Bit of a bummer for model airplane builders. I guess we will have to care for what we have until Epson drops replacement Durabrite ink cartridges entirely.

Paul
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ironmike
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« Reply #2 on: February 17, 2021, 07:10:23 PM »

Ive a WF 3620 that works fine using dura brite.

Mebby these are still available?
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RolandD6
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« Reply #3 on: February 17, 2021, 08:50:40 PM »

Epson Australia list the WF-3820, WF - 3825, WF - 4830 and WF - 4835 which use Durabrite ink.

The Expression series of ‘home’ printers available in Australia no longer use Durabrite ink.

My printer is an Epson XP - 400 which is now years old. It still works and I can still get Durabrite ink for it but for how long?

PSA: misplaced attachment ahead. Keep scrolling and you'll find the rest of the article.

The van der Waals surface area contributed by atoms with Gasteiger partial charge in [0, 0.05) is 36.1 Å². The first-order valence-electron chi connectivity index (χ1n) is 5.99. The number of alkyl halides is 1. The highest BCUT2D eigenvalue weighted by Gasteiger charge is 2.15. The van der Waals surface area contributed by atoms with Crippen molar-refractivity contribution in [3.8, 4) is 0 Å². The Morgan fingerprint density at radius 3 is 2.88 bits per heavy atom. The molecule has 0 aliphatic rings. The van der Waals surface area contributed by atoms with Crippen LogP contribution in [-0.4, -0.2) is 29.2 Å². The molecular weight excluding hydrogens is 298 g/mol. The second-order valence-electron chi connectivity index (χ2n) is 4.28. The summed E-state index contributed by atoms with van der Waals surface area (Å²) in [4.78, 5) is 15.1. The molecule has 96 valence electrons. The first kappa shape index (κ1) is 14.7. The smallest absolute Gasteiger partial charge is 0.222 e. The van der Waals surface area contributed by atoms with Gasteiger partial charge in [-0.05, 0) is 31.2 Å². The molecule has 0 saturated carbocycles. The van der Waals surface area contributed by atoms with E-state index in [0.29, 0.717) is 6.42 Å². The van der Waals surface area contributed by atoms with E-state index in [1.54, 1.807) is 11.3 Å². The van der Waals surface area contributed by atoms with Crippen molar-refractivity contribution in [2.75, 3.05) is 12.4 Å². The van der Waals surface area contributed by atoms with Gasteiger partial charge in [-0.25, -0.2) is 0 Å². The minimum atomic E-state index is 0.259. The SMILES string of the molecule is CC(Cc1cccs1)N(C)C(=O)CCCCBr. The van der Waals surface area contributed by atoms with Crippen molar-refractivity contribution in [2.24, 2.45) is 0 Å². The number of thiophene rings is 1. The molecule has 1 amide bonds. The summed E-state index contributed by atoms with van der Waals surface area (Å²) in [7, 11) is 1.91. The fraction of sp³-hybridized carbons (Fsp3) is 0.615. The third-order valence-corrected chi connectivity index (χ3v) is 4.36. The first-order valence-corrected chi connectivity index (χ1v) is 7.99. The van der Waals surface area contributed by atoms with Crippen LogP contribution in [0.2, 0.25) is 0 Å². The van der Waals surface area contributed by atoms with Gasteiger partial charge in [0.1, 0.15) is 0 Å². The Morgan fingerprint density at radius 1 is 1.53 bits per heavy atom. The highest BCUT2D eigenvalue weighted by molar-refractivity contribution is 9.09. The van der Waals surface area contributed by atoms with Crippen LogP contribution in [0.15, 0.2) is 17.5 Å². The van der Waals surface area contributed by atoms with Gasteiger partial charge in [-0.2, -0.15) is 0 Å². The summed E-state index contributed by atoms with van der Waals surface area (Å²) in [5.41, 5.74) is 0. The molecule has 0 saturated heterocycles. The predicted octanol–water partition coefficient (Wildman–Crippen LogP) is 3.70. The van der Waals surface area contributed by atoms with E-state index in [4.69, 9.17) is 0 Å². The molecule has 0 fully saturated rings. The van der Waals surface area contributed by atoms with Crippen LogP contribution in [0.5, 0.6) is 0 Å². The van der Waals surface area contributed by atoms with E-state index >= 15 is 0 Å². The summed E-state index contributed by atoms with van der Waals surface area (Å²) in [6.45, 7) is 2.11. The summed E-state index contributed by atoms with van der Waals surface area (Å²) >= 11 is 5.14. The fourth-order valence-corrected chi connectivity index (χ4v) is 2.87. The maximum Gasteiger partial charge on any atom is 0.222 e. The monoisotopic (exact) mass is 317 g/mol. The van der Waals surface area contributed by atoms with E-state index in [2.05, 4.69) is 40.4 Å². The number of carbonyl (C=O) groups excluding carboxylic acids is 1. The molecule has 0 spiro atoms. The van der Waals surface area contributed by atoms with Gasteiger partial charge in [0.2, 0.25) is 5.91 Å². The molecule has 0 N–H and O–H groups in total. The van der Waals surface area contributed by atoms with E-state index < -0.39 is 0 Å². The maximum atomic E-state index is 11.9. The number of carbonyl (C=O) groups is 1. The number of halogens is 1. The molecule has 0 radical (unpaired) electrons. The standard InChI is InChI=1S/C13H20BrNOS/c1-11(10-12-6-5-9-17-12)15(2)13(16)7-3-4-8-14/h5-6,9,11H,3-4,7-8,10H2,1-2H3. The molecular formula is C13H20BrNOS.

I have inherited and old upmarket photo quality A3 printer but it uses six colours of Claria ink. The last time I purchased ink for it the cost was more than $200. It is very likely cheaper to get large prints done at an office supply store than purchasing another set of ink tanks.

Paul
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dorme
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« Reply #4 on: February 17, 2021, 08:57:42 PM »

"Ive a WF 3620 that works fine using dura brite."

Unfortunately, this is one of those printers that is discontinued.  When I was purchasing the Epson XP-7100, the Epson saleswoman was there and she said that the Durabrite series was discontinued and replaced with "Claria" and that it is was smudge proof (for photo paper).  There wasn't a printer there that was loaded for us to try.

Tonight I tried several techniques...misting with water and dabbing with paper towels so that it didn't run.  Works ok, just requires careful application of water...not too much!  2. Misting with lacquer before misting with water.  So far this seems to be the way.  I haven't tried alcohol yet as I don't have any.  Tomorrow I'll try that.